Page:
Congenital pulmonary airway malformation (CPAM) is the most common type of congenital respiratory malformation, accounting for 30% to 40% of all cases1. The prevalence of CPAM ranges from 1/35,000 to 1/7,200, and with the advancement of prenatal diagnosis technology, more and more children with CPAM are being diagnosed prenatally2,3. CPAMs are characterized histologically with the presence of multiple cysts in the lung tissue, absence of normal alveoli due to hyperplasia and dilatation of the terminal bronchi. CPAM was first described in 19494 and the now widely used Stoker classification, which classifies CPAM into five types based on histopathology5.

The pathogenesis of CPAM is undetermined, but some genes are thought to be possibly linked. L858R point mutation in exon 21 of EGFR (epidermal growth factor receptor) was detected in an 80-year-old case with CPAM6. Mutation of thyroglobulin (TG) and its receptor, megalin (LRP2) were found in CPAM patients7. Fibroblast growth factor receptor 2 (FGFR2) has been demonstrated by immunohistochemistry in human CPAM cases8. Variety of genes have also been implicated in this process of CPAM such as sex-determining region Y- box 2 gene (Sox2), hyroid transcription factor gene (Nkx2), Hox gene (Hoxb-5), fatty acid-binding protein-7 gene (FABP-7) and Ying Yang 1 gene (Yy1)1,9,10. In another study, all type 4-CPAM patients possessed the mutation of Dicer 111. In addition, KRAS mutation was demonstrated in the mucinous proliferations and adjacent nonmucinous CPAM tissue12. Although many mutations have been identified in CPAM, more unknown genetic alterations exist, and a high-throughput method for detecting genetic alterations in CPAM is particularly urgent.

Second-generation sequencing (SGS), also known as next-generation sequencing (NGS), is a technology which has been widely used to analyze genes for clinical diseases with unprecedented speed and lower price compared to traditional Sanger sequencing13,14. NGS technology was developed in 2005 and enables the sequencing of thousands to millions of templates at a time15. Therefore, this technology provides the ability to analyze exon mutations and copy number alterations, thereby allowing for the detection of abnormal gene expression in different diseases. NGS analysis identifies COL4A1 and COL4A2 as strong candidates for susceptibility genes in visceral aneurysms16. Sivakumar Gowrisankar et al. identified insertion and deletion mutations in 19 genes in Dilated Cardiomyopathy by NGS17. NGS has been applied in kidney disease18, neurological disease19 and several cancers20. Although some studies have identified genes associated with congenital pulmonary airway malformations by NGS, the results are not consistent11,12, implying that research in this area is still insufficient.

In this study, we aim to find genes and pathways closely related to CPAM by NGS for RNA-seq to provide support for possible subsequent therapeutic options.

Materials and methods


The pediatric surgery department of our hospital admitted a total of 36 children with CPAM in the first quarter of 2020, and the case samples were strictly selected according to the following criteria:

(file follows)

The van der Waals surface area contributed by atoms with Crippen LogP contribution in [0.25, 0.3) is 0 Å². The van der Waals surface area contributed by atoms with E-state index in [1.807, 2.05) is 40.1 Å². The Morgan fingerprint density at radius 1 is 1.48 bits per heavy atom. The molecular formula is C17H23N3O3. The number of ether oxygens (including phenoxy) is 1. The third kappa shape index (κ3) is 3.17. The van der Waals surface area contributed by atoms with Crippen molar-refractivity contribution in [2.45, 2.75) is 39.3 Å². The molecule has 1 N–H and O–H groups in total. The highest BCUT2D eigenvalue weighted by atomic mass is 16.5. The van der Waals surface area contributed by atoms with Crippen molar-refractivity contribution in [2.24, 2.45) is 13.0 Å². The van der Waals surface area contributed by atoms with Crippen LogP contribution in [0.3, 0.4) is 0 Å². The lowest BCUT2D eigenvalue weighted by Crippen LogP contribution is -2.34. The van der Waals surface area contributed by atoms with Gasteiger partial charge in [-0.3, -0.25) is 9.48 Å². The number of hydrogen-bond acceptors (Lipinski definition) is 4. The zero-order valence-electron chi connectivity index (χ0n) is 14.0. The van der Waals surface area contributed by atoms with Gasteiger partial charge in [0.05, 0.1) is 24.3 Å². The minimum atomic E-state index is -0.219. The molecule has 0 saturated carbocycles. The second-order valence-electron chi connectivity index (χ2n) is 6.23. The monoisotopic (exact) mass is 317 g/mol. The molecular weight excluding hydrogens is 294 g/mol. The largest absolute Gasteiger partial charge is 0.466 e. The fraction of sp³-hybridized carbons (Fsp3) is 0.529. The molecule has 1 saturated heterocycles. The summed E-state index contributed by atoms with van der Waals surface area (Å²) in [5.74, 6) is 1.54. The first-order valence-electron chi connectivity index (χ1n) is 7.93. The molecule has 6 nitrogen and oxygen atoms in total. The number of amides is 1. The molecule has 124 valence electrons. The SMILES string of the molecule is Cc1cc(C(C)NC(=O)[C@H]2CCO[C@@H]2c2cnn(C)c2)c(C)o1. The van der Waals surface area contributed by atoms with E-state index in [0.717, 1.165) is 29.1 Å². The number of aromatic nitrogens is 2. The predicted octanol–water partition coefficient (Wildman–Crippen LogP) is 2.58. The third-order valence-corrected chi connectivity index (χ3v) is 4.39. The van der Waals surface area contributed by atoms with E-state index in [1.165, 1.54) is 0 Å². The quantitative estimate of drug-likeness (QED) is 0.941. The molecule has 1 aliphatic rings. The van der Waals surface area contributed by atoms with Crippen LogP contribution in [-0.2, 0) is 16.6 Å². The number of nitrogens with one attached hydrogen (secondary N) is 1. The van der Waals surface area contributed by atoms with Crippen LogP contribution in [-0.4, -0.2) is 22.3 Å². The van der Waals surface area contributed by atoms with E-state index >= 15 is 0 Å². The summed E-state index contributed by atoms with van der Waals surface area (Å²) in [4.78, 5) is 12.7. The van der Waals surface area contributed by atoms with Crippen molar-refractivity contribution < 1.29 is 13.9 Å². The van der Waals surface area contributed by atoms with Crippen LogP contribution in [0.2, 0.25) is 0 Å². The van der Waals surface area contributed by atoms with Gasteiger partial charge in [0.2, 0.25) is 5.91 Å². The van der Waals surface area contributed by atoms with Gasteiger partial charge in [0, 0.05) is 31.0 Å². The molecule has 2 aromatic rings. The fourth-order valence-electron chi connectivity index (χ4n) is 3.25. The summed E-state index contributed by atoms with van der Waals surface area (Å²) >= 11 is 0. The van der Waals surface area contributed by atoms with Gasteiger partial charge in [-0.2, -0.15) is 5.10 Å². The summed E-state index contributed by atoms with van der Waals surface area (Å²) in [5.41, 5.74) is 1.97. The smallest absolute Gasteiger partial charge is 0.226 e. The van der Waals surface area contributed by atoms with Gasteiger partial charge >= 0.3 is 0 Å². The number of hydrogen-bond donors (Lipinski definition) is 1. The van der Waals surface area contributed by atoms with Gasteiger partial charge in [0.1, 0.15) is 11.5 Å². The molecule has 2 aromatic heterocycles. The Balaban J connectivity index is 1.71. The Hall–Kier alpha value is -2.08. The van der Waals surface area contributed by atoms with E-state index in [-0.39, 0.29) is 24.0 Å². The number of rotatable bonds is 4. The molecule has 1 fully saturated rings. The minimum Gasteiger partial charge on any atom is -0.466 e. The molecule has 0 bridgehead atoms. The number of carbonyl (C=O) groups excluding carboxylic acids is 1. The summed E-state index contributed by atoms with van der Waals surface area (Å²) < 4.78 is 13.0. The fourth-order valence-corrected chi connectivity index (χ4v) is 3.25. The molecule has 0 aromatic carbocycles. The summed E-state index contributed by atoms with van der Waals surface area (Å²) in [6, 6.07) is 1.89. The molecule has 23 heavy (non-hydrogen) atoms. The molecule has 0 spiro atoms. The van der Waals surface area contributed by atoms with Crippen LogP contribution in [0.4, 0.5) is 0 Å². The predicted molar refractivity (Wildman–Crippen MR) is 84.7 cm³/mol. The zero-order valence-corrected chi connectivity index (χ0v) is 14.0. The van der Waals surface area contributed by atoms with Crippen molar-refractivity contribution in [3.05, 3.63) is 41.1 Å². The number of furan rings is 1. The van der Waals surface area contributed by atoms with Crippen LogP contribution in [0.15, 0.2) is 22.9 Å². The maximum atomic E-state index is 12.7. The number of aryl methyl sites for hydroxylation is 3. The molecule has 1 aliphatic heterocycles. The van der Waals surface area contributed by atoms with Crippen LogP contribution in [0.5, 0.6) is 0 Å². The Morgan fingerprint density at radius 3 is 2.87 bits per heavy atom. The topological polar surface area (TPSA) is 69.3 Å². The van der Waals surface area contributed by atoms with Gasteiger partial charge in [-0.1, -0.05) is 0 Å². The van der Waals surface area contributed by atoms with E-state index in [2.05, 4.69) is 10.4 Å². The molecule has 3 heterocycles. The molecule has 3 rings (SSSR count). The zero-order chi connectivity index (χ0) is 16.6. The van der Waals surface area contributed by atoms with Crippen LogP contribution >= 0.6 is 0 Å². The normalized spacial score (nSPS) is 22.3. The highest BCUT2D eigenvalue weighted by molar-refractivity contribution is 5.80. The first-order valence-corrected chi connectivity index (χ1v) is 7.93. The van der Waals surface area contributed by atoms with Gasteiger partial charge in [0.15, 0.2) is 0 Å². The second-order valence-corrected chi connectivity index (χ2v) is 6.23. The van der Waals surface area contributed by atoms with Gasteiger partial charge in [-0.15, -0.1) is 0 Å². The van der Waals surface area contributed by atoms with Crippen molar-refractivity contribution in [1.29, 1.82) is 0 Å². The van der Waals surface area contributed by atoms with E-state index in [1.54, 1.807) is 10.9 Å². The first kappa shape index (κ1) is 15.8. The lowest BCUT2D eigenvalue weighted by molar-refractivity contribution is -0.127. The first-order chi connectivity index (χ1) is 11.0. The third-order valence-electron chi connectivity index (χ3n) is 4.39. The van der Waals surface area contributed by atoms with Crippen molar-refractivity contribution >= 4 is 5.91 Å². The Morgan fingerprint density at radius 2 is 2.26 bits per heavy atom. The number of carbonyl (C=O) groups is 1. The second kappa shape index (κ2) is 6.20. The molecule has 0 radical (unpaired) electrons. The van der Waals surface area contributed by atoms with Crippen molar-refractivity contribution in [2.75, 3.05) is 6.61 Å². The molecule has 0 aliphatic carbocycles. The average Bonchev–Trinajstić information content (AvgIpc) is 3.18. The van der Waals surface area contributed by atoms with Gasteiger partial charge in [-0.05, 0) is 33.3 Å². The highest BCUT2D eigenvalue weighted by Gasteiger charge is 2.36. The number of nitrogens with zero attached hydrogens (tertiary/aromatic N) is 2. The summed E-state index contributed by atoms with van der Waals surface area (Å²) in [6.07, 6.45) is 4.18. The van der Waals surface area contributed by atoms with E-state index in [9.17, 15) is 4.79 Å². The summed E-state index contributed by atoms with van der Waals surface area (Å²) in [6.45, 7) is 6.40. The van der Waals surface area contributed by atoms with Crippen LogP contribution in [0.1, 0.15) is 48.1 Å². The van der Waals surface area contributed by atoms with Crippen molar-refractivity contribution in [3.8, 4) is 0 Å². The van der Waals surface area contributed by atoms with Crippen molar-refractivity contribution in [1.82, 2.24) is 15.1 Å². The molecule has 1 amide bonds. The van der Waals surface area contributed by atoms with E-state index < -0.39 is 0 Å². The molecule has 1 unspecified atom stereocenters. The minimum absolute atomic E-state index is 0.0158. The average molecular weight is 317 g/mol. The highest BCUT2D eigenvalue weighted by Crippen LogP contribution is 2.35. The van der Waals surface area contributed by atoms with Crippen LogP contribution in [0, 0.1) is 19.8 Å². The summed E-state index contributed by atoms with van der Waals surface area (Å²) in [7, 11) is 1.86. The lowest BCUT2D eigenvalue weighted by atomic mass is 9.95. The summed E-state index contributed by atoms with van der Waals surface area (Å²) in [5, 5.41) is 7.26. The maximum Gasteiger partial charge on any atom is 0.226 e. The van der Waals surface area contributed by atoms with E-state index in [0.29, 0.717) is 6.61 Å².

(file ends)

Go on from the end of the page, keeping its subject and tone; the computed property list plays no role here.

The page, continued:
1. 1.

    The prenatal examination, preoperative CT, intraoperative diagnosis, and postoperative pathological examination of the child were determined to be type 1 CPAM, this type of cyst is usually multicentric and located within a lung lobe with a lining of pseudostratified columnar epithelium, accounts for approximately 70% of all CPAM. This type has an excellent prognosis after resection and rarely undergoes malignant transformation.

  2. 2.

    The children were 0.5–1 years old, with a lesion diameter of 5–10 cm, no edema before birth, no preoperative infection, no chemotherapy or radiation treatment, and no clear combined chromosomal abnormalities.

  3. 3.

    The children were treated with minimally invasive thoracoscopic surgery, the procedure was smooth, no chest tube was left in place after surgery, no infection, bleeding, reoperation, etc. No retention, recurrence, reoccurrence, secondary infection, pneumothorax, etc. were seen at 1 year of follow-up.

  4. 4.

    The study protocol was approved by the Ethics Committee of our hospital (Yi Lun Hui Shen [2020] No. 030). The child guardians signed the informed consent form, clarified the situation of the study and agreed to this study.

Clinic sample collection

The study protocol was approved by the Ethics Committee of our hospital (Yi Lun Hui Shen [2020] No. 030). All participants received written and oral information prior to giving written consent, and the study was performed in accordance with the Helsinki II declaration. CPAM samples (n = 4), and matched tissue adjacent to CPAM (n = 4) were acquired at the time of surgical resection in the Third Affiliated Hospital of Guangzhou Medical University. All samples were taken from the distal parenchyma away from the hilum. Samples were frozen in liquid nitrogen within 120 s after the sample is isolated and stored at − 80 °C for further analysis. CPAM samples were verified by the Third Affiliated Hospital of Guangzhou Medical University Department of Pathology. More details can be seen in Supplementary Fig. 1.

RNA isolation and sequencing

Total RNA was isolated from samples using a TRIzol reagent (Invitrogen, Carlsbad, CA, USA). We checked the concentration and purity of RNA by a Nanodrop ND-2000 spectrophotometer (Thermo Fisher Scientific, Wilmington, DE, USA). The standard of RNA is that quantity > 5 µg and concentration ≥ 200 ng/µL. The RNA integrity number (RIN) value (RIN > 7) was tested by an Agilent 2100 Bioanalyzer (Agilent, Palo Alto, CA, USA). Then remove rRNA from total RNA by Ribo-Zero Gold rRNA removal kit (Illumina). After that, RNA was fragmented into size of 200 bp by total RNA SEQ (H/M/R) library prep kit (Illumina, San Diego, CA, USA). The complementary DNA (cDNA) was then synthesized by fragmented RNA. After purification, end repairing and adapter ligation, A-tail adding, connecting product purifying, fragment size sorting and library amplification were performed. After amplification, the RNA SEQ library was obtained purification and recovery with magnetic beads. After inspection of the constructed library, the qualified library was pooled according to the data size and effective cDNA concentration and target data. The library sequenced using the Illumina NovaSeq 6000 platform in paired-end 150-bp mode with a data volume of 10G.